This is especially true since Republican leadership changed the gallery where the public is permitted to sit. Before the concealed carry law passed, the public sat in the gallery extending over the Republicans’ seats on the floor. Now, the gallery that’s open is on the opposite side of the chambers. From this vantage point, visitors see more Democrats than Republicans.

Our state Senators, on the other hand, acted like normal people when faced with the potential for gun threats from the galleries. They prohibited guns in the Senate galleries, end of discussion. It’s the Assembly Republicans who have painted themselves into a corner. Now they have to contort themselves to get around what they well know could be a dangerous situation someday.

But instead of backtracking like sane people would and prohibiting guns in the Assembly’s galleries, Assembly leadership is going forward with many extra rules to reduce the chances that guns could be carried into the galleries and have restricted everybody else’s rights In the process. Now they prohibit just about everything an individual could take into the gallery with them including backpacks, messenger bags, and large purses. I suppose this way it’s unlikely anyone could smuggle a large weapon into the gallery—a sawed-off shotgun, an extra-large handgun, ammunition clips. (They have prohibited not only all electronic devices but also paper: books, writing paper, magazines, newspapers, and yes, even coloring books. Last session a family was actually removed from an Assembly gallery because their child was coloring while her parents watched the proceedings.)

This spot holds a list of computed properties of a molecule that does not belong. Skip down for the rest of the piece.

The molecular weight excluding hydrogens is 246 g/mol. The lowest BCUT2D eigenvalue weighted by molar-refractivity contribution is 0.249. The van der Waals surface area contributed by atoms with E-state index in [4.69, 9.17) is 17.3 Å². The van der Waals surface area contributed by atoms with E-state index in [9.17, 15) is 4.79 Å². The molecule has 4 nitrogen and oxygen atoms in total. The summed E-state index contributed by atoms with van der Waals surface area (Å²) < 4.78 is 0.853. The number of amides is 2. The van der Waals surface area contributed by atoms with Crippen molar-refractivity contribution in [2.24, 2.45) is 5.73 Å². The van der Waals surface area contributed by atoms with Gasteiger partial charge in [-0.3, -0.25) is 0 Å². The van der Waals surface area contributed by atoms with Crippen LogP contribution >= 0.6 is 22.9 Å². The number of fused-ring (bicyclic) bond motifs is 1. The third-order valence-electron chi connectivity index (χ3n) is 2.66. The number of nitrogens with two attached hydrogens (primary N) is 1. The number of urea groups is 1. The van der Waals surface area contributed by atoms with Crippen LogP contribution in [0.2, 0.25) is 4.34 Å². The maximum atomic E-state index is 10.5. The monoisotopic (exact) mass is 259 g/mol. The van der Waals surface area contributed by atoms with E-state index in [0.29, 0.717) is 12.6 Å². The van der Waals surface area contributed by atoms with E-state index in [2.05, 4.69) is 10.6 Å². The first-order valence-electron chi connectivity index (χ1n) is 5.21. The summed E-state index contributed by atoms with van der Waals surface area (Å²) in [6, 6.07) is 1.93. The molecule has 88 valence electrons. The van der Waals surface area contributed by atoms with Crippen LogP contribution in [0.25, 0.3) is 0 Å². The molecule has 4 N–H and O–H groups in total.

So, in the name of guaranteeing some people their rights (to carry a gun), yet trying to protect themselves from those same people, Assembly Republicans have restricted other citizens’ rights to carry their everyday possessions. In this convoluted situation, Republicans have ended up discriminating against non-gun owners, who simply want to assemble peacefully to exercise their right to watch their state government in action.

Of course, Republicans have been afraid of something else, too, since their misbehavior on the floor last session. They’re still afraid of basic public scrutiny. Visitors can see much more floor activity in person from the gallery, than they could watching Wisconsin Eye. (WiscEye is wonderful but must abide by restrictions on when they film legislators during floor session.)

I believe Assembly Republicans should rescind permission to carry guns in the galleries. However, their new gallery rules indicate they are moving in the opposite direction. From now on citizens could wait hours in the gallery without even a newspaper to read, much less an iPhone to read it on. And heaven forbid they bring their kids. Kids might want to bring crayons and paper, and those dangerous ‘weapons’ are not allowed.

Rep. Christine Sinicki requests Governor Walker to veto entire Wisconsin 2011 biennial budget bill